May 17, 2024
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Rabbi Sacks, zt’’l, had prepared a full year of Covenant & Conversation for 5781, based on his book Lessons in Leadership.

There is a lovely moment in this week’s parsha that shows Moses at the height of his generosity as a leader. It comes after one of his deepest moments of despair. The people, as is their wont, have been complaining, this time about the food. They are tired of the manna. They want meat instead. Moses, appalled that they have not yet learned to accept the hardships of freedom, prays to die. “If this is how You are going to treat me,” he says to God, “please go ahead and kill me right now—if I have found favor in Your eyes—and do not let me face my own ruin.” (Num. 11:15)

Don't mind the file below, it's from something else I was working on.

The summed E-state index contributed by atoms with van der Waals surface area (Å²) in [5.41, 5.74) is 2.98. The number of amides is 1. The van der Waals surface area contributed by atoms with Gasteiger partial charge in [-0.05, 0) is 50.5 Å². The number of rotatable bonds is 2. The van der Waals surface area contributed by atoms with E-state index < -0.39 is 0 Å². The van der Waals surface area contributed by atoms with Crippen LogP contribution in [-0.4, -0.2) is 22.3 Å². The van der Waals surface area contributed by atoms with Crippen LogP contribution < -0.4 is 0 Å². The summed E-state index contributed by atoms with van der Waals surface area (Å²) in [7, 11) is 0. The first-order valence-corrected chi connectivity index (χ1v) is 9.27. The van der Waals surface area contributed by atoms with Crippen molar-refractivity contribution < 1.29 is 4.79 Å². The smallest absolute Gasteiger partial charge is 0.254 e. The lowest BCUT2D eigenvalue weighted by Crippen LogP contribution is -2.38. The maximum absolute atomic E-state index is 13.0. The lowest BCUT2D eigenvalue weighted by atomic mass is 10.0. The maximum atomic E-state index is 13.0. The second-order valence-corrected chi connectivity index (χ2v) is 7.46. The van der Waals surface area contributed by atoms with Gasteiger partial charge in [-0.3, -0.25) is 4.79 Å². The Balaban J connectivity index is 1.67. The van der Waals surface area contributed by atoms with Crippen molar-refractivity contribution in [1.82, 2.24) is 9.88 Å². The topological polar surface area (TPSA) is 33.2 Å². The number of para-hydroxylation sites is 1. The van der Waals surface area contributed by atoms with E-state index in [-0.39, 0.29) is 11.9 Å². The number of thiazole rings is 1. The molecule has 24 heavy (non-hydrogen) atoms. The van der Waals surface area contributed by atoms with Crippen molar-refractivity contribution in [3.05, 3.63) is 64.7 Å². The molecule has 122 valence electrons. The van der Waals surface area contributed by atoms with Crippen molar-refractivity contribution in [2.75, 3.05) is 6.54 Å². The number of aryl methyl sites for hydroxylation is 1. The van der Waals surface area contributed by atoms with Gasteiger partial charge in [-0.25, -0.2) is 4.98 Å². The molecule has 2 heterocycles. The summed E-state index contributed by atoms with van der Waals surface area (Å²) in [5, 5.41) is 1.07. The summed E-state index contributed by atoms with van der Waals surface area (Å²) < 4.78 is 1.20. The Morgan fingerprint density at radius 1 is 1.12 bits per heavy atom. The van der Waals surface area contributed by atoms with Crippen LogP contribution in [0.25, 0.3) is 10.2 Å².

God tells him to appoint 70 elders to help him with the burdens of leadership. He does so, and the Divine Spirit rests on them all. But it also rests on two other men, Eldad and Medad, who were not among the chosen 70. Evidently Moses had selected six men out of each of the 12 tribes, making 72, and then removed Eldad and Medad by lot. Nonetheless, they too were caught up in the moment of inspiration.[1]

Joshua, Moses’ deputy, warns that this is a potential threat, but Moses replies with splendid magnanimity: “Are you jealous for my sake? I wish that all the Lord’s people were Prophets and that the Lord would put His Spirit upon each of them!’ (Num. 11:29)